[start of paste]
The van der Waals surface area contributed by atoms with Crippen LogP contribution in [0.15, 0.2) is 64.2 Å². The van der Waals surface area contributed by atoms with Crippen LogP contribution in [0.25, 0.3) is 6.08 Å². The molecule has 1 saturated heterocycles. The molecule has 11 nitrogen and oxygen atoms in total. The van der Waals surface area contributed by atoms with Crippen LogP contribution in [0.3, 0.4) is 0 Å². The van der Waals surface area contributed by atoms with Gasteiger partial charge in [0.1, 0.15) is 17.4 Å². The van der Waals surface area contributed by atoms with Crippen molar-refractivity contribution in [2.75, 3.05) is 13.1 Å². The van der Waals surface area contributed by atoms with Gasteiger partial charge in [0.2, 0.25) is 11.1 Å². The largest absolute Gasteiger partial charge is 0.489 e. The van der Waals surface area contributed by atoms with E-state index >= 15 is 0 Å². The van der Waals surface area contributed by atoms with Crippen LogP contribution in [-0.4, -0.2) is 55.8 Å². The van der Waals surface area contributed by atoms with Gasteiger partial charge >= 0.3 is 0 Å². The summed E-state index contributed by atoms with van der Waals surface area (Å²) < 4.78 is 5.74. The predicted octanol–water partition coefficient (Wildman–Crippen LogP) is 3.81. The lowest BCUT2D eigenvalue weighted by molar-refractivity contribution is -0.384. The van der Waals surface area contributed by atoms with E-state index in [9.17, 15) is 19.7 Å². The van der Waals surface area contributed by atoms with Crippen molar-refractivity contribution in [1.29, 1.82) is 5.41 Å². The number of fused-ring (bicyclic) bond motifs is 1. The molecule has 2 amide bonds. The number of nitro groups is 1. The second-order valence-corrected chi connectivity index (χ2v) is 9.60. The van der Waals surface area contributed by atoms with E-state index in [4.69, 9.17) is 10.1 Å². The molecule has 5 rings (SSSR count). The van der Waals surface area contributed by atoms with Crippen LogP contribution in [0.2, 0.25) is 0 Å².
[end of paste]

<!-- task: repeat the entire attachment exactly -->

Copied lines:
The van der Waals surface area contributed by atoms with Crippen LogP contribution in [0.15, 0.2) is 64.2 Å². The van der Waals surface area contributed by atoms with Crippen LogP contribution in [0.25, 0.3) is 6.08 Å². The molecule has 1 saturated heterocycles. The molecule has 11 nitrogen and oxygen atoms in total. The van der Waals surface area contributed by atoms with Crippen LogP contribution in [0.3, 0.4) is 0 Å². The van der Waals surface area contributed by atoms with Gasteiger partial charge in [0.1, 0.15) is 17.4 Å². The van der Waals surface area contributed by atoms with Crippen molar-refractivity contribution in [2.75, 3.05) is 13.1 Å². The van der Waals surface area contributed by atoms with Gasteiger partial charge in [0.2, 0.25) is 11.1 Å². The largest absolute Gasteiger partial charge is 0.489 e. The van der Waals surface area contributed by atoms with E-state index >= 15 is 0 Å². The van der Waals surface area contributed by atoms with Crippen LogP contribution in [-0.4, -0.2) is 55.8 Å². The van der Waals surface area contributed by atoms with Gasteiger partial charge >= 0.3 is 0 Å². The summed E-state index contributed by atoms with van der Waals surface area (Å²) < 4.78 is 5.74. The predicted octanol–water partition coefficient (Wildman–Crippen LogP) is 3.81. The lowest BCUT2D eigenvalue weighted by molar-refractivity contribution is -0.384. The van der Waals surface area contributed by atoms with E-state index in [9.17, 15) is 19.7 Å². The van der Waals surface area contributed by atoms with Crippen molar-refractivity contribution in [1.29, 1.82) is 5.41 Å². The number of fused-ring (bicyclic) bond motifs is 1. The molecule has 2 amide bonds. The number of nitro groups is 1. The second-order valence-corrected chi connectivity index (χ2v) is 9.60. The van der Waals surface area contributed by atoms with E-state index in [4.69, 9.17) is 10.1 Å². The molecule has 5 rings (SSSR count). The van der Waals surface area contributed by atoms with Crippen LogP contribution in [0.2, 0.25) is 0 Å².